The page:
a. introduction of negotiated procedure without prior publication (art. 32)
- Section 130 (2), section 113 GWB in conjunction with (e.g.) section 3a (3) VOB/A-EU or Section 14 (4) VgV
- Exceptional provisions, whose requirements are closely related to the ones in art. 32 of the Directive
b. introduction of CPBs (art. 37)
- Section 120 (4) GWB (and section 4 (3) VgV) regulate(s) the establishment and the cooperation with central purchasing bodies
c. exercise of several options in the field of exclusion requisites (art. 57.3 to 57.7)
- Section 125 (5) GWB -> art. 57 (3) subsection 1 Directive 2014/24/EU
- Section 124 (1) GWB -> art. 57 (4) Directive 2014/24/EU
- Section 123 Abs. 1 GWB -> art. 57 (5) Directive 2014/24/EU
- Section 125 (1) GWB -> art. 57 (6) Directive 2014/24/EU
- Section 126 GWB -> art. 57 (7) Directive 2014/24/EU
- In conjunction with section 42 ff. VgV
d. admission of most economically advantageous tender (MEAT) award criterion (art. 67.2)
- 67 (2) subsection 3 was not used by the German legislator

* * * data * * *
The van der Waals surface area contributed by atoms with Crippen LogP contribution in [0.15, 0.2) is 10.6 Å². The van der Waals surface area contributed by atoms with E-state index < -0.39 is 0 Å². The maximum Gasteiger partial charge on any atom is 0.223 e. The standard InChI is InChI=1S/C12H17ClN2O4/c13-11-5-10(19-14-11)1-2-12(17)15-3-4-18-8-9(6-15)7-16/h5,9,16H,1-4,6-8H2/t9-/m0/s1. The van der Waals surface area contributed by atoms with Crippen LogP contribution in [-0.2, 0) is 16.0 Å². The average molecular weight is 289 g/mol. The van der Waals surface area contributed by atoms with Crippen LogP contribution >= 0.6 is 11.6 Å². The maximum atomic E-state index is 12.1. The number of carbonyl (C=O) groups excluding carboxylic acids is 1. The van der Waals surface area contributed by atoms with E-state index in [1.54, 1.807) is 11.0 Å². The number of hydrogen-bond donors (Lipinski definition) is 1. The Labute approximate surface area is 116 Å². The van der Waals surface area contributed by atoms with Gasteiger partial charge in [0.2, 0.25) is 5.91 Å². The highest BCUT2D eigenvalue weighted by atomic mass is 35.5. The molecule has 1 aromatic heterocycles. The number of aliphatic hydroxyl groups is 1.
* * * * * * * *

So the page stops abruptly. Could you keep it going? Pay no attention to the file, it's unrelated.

- Section 127 (1) GWB, section 57 ff. VgV
e. exercise of several options in the field of sub-contracting (art. 71)
- section 36 VgV (“Unterauftragnehmer), section 47 VgV (“Eignungsleihe”)
4) Aims given by the Directive to MS (see Annex 2)
In certain cases, the Directive only gives the aim to be reached by the MS, without specifying what are the specific legal rules or regulatory options to be applied for reaching these aims (which, by the way, should be the normal way by which directives operate).
We only found seven cases, which are listed in Annex 2.
For each of these cases, you are required to describe how your MS has implemented the aim given by the Directive, if it has indeed taken any action. If not, can you identify the reasons for the lack of tranposition of any of these specific bits of the Directive (such as the UK’s non-tranposition of Art 18(2) Dir 2014/24/EU)?.
|Art. of Directive 2014/24||Aim||German Transposition|
|18.2||Member States shall take appropriate measures to ensure that in the performance of public contracts economic operators comply with applicable obligations in the fields of environmental, social and labour law established by Union law, national law, collective agreements or by the international environmental, social and labour law provisions listed in Annex X.||Section 128 (1) GWB
è Sanctioned under pro-curement law by Section 124 (1) No. 1 and Section 123 (4) GWB